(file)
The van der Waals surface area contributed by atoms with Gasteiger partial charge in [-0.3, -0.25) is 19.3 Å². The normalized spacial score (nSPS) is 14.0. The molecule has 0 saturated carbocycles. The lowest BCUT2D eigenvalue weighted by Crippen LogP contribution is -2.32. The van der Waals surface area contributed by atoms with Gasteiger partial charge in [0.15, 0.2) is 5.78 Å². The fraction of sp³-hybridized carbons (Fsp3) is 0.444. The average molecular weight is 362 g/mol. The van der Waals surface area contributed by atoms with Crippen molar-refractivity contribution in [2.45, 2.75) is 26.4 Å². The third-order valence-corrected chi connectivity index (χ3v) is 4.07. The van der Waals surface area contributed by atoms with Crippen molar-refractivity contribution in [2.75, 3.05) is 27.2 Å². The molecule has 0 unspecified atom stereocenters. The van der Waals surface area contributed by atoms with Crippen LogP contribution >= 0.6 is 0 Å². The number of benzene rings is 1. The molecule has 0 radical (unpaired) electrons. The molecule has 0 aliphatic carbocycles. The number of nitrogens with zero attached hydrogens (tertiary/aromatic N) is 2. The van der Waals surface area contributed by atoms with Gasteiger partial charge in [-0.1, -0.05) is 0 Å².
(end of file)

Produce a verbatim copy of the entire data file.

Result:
The van der Waals surface area contributed by atoms with Gasteiger partial charge in [-0.3, -0.25) is 19.3 Å². The normalized spacial score (nSPS) is 14.0. The molecule has 0 saturated carbocycles. The lowest BCUT2D eigenvalue weighted by Crippen LogP contribution is -2.32. The van der Waals surface area contributed by atoms with Gasteiger partial charge in [0.15, 0.2) is 5.78 Å². The fraction of sp³-hybridized carbons (Fsp3) is 0.444. The average molecular weight is 362 g/mol. The van der Waals surface area contributed by atoms with Crippen molar-refractivity contribution in [2.45, 2.75) is 26.4 Å². The third-order valence-corrected chi connectivity index (χ3v) is 4.07. The van der Waals surface area contributed by atoms with Crippen molar-refractivity contribution in [2.75, 3.05) is 27.2 Å². The molecule has 0 unspecified atom stereocenters. The van der Waals surface area contributed by atoms with Crippen LogP contribution >= 0.6 is 0 Å². The number of benzene rings is 1. The molecule has 0 radical (unpaired) electrons. The molecule has 0 aliphatic carbocycles. The number of nitrogens with zero attached hydrogens (tertiary/aromatic N) is 2. The van der Waals surface area contributed by atoms with Gasteiger partial charge in [-0.1, -0.05) is 0 Å².